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Watch the meat you eat 

What does it take to scare America anymore? What does it take for everyday people, regardless of their politics, to unite in outrage? What does it take for the nation to demand the whole truth about an ominous, very real threat to our food supply?

Apparently, 143 million pounds of recalled beef isn't enough.

Yes, 143 million, which computes to a plump hamburger for every living man, woman and child in the United States. All that meat considered not worthy for human consumption, not because of a mistake but simply because somebody ratted out Westland/Hallmark, a monster of the nation's meat-packing industry.

It was serious news for a week or so. But apparently, learning the all-too-typical practices of big companies isn't enough. Not even the revelation that untold numbers of sick, weakened and crippled cattle too frail to stand have been shocked or pitch-forked to slaughter and processing.

Apparently, it didn't matter that a lot of the recalled beef already has been eaten by America's children, perhaps here in Colorado Springs. That's because school districts everywhere buy "USDA surplus" beef. The assumption is that if the U.S. Department of Agriculture's stamp is on it, in any form, the meat's safe.

Never mind that your little Emily or Matthew might be eating a burger that includes ground-up cow brains, organs and even teeth.

What will it take? Hundreds of children dropping dead? Do we have to endure a national disaster?

Mike Callicrate says he's sickened by the latest news, but not surprised.

"It's getting so bad, it's unbelievable," says Callicrate, owner of the local Ranch Foods Direct, longtime independent cattle producer and activist, and representative of those who understand the value of controlling all aspects of meat processing. "It's amazing this wasn't uncovered sooner, except nobody would believe it. This absolutely is the tip of the iceberg."

Perhaps the biggest misconception, Callicrate says, is that the USDA really does inspect that beef you buy at the supermarket or eat at fast-food places.

"They're not inspecting meat," Callicrate says. "There might be inspectors at the big plants, but they've turned into paper-shufflers. If USDA inspectors can discover that an employee signed a form instead of initialing it, they'll write it up. But if somebody picks up meat that's fallen on the dirty floor and they put it into the grinder, the inspectors aren't even in the room to see it.

"Companies are buying rejected, tainted meats. That ground-beef patty might be full of brain and spinal tissue from a cow that couldn't walk, but it goes through. And the kids at school, or folks in the hospital or old-folks homes will get to eat it."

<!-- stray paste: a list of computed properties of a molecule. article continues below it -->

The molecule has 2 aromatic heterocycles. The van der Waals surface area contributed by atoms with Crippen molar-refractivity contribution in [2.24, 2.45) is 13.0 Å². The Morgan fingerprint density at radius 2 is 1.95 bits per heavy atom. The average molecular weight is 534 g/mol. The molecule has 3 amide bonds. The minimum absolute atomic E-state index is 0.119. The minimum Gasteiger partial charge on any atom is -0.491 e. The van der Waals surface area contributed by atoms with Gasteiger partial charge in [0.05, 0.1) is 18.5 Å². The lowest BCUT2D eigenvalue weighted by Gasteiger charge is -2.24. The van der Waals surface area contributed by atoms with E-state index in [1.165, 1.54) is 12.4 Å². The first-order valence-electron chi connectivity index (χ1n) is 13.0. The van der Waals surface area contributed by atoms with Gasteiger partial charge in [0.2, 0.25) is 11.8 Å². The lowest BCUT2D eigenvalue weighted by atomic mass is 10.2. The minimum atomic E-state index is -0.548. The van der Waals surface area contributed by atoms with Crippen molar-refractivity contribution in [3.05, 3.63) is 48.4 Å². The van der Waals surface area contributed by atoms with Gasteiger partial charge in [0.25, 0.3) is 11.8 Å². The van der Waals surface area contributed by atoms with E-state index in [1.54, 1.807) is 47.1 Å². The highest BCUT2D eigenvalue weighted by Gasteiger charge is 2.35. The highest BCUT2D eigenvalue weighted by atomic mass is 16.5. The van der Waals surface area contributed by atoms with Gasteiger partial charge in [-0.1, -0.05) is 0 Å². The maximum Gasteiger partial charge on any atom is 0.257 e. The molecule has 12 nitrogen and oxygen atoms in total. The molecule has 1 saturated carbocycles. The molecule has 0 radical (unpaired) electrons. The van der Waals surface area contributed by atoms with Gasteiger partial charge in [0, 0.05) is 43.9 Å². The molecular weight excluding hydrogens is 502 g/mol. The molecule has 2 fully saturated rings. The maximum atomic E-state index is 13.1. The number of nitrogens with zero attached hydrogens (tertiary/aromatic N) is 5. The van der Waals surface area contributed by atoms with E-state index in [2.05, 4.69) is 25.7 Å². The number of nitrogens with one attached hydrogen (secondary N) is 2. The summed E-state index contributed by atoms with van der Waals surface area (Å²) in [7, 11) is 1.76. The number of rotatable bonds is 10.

Callicrate also is alarmed that one mega-company like Westland/Hallmark, the most recent culprit, can be exposed and the result is a recall of meat produced over a period of two years, affecting much of the country.

Lots of schools everywhere some in this area, Callicrate says get meat from Westland/Hallmark. Mammoth suppliers can offer low prices (Callicrate prefers the term "predatory pricing") to schools and restaurants, and provide vegetables and produce as well. Those can be suspect, too, as in the colossal spinach recall of 2006 when one company's tainted spinach caused illnesses in 26 states.

What can we do? If you have kids in school, Callicrate says, demand that your district be more accountable for the food it serves. Better yet, make your children's lunches to take to school. And be more wary of what you buy.

It all comes down to trust. If you can't be sure how your meat was handled, from the pasture to your plate, you should be concerned and demand the truth.

"We're either going to have an industrialized food system in America," Callicrate says, "or we'll kick their ass, make sure everyone buys local and get back to what really makes sense."

There is some hope. Consumers are starting to come around, Callicrate says, buying more from farmers' markets and local suppliers. They're putting pressure on school districts, or packing lunches for their kids.

Yes, you have to be willing to pay more for meat and other food. But if you really care about your health, and what you eat, that's your only choice.

routon@csindy.com

  • What does it take to scare America anymore?

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